New Muslim Film Festival to 'Showcase Our Stories’

image caption, Riz Ahmed has starred in a short film called Dummy, which will be screened at the festival

A new film festival celebrating Muslim cinema in the UK will „showcase stories we don’t usually see”, its director has said.

Sajid Varda told BBC News that there is often a „negative portrayal” of Muslims in the mainstream media, „so this festival will often reclaim the words Muslim and Islam”.

The festival included films starring Oscar-winning actor Riz Ahmed and Informer’s Naban Rizwan.

It will run from May 30 to June 2.

image caption, In Camera Naban Rizwan plays a struggling actor

The festival will open with the London premiere of Hounds, a crime film set in Casablanca.

Directed by Kamal Lasrag, the film has already won several awards including Cannes.

There will also be a screening of Naqash Khalid’s Camera, in which Rizwan is a young actor caught up in auditions and repeated rejections.

Other highlights include French-Algerian director Yann Demange’s short film Tommy, in which Ahmed plays a man who returns to Paris to reunite with his estranged father.

image source, Muslim International Film Festival

image caption, In Dummy, Riz Ahmed’s character Mounir will be seen navigating his past experiences.

British star Ahmed is the first Muslim to be nominated for best actor at the Oscars – a ceremony criticized for its lack of diversity, leading to changes to the award’s rules.

He won an Academy Award in 2022 for his live-action short film The Long Goodbye.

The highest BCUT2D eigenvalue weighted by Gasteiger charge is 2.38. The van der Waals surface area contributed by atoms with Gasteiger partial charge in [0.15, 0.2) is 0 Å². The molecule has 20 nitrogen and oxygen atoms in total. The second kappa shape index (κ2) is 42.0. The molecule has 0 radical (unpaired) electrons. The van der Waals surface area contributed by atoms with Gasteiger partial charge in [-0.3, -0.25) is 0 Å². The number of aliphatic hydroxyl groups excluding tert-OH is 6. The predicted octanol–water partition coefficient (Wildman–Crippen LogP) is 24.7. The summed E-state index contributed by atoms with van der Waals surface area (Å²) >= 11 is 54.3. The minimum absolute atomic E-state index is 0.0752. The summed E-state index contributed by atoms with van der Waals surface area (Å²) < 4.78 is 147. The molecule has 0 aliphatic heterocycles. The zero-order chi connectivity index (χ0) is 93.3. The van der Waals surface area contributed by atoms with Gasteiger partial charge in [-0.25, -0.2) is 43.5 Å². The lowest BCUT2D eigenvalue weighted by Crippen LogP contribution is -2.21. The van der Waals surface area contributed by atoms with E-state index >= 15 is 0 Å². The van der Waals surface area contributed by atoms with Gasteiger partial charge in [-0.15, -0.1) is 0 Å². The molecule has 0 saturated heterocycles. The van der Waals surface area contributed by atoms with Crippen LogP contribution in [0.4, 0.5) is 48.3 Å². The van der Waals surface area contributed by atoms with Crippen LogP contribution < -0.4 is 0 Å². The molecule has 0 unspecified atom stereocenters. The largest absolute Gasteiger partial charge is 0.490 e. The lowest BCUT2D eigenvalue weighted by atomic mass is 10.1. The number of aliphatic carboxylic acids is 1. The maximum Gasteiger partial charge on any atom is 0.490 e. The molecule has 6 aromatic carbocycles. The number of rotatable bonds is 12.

image caption, Festival director Sajith Varda is an actor and producer

Festival director Varda says Muslims are portrayed in stereotypes in film and television.

„The world has changed a lot since 9/11,” he said.

„Muslims started to be equated with terrorists. That’s one of the associations we think of when we think of Muslims.

„This negative portrayal has a real impact on our community.”

The founder of UK Muslim Film, a charity dedicated to championing underrepresented talent and voices, has said he rarely sees films from the Muslim world at film festivals.

He said the festival aims to highlight these stories and help budding filmmakers.

„It’s about owning our story and showcasing beautiful stories from around the world, and helping mainstream audiences express our cultures and our faith,” she said.

„We have more in common than what separates us.”

image caption, Varda Mohammed on the sets of her short film Muna

Filmmaker Varda Mohammed, whose short film Moona will be screening at the film festival, said the UK’s diversity „should be reflected in what we consume”.

„We need access to films that challenge stereotypes and reaffirm the norms of Muslim narratives,” he told BBC News.

Muna follows a British-Somali teenage girl who navigates a chaotic period of mourning for her grandfather, a man she never really knew.

„I am very proud of this short film, it took some time to make but it was a really amazing experience,” said Mohammad.

He said he was positive about the outlook for the Muslim film.

„An incredible group of filmmakers just love the opportunity to create, and I hope we create a new generation of Muslim talent.”

’There’s a market for it’

Other program highlights include the London premiere of Hesitation Wound, which won an award at the Zurich Film Festival.

British Pakistani filmmaker Moin Hussain’s offbeat sci-fi film Sky Pearls will be screened, which tells the story of a directionless, alienated and lonely man working a night shift at a fast food restaurant.

Its frontman Faraz Ayub told BBC News that the festival aims to highlight talent „from all walks of life”.

„The need for a Muslim film festival is not so important,” he said. “The Muslim International Film Festival comes here because of the market.

„And, as a movie fan, it’s exciting to watch. Storytelling is a big part of Islamic culture.”

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